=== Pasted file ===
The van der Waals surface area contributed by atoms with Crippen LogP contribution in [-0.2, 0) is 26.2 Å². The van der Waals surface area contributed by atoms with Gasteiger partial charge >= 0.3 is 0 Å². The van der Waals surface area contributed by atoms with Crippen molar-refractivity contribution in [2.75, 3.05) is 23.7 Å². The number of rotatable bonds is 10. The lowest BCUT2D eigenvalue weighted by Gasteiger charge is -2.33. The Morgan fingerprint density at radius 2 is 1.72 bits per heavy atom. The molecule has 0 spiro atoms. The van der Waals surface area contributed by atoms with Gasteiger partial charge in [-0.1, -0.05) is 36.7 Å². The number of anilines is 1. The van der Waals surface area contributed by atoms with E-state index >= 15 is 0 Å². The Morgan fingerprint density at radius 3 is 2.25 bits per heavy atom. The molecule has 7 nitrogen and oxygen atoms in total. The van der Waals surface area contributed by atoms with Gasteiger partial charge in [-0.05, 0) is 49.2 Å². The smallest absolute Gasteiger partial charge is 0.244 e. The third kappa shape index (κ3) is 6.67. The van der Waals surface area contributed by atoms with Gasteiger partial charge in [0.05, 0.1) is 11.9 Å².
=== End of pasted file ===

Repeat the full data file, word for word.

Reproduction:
The van der Waals surface area contributed by atoms with Crippen LogP contribution in [-0.2, 0) is 26.2 Å². The van der Waals surface area contributed by atoms with Gasteiger partial charge >= 0.3 is 0 Å². The van der Waals surface area contributed by atoms with Crippen molar-refractivity contribution in [2.75, 3.05) is 23.7 Å². The number of rotatable bonds is 10. The lowest BCUT2D eigenvalue weighted by Gasteiger charge is -2.33. The Morgan fingerprint density at radius 2 is 1.72 bits per heavy atom. The molecule has 0 spiro atoms. The van der Waals surface area contributed by atoms with Gasteiger partial charge in [-0.1, -0.05) is 36.7 Å². The number of anilines is 1. The van der Waals surface area contributed by atoms with E-state index >= 15 is 0 Å². The Morgan fingerprint density at radius 3 is 2.25 bits per heavy atom. The molecule has 7 nitrogen and oxygen atoms in total. The van der Waals surface area contributed by atoms with Gasteiger partial charge in [-0.05, 0) is 49.2 Å². The smallest absolute Gasteiger partial charge is 0.244 e. The third kappa shape index (κ3) is 6.67. The van der Waals surface area contributed by atoms with Gasteiger partial charge in [0.05, 0.1) is 11.9 Å².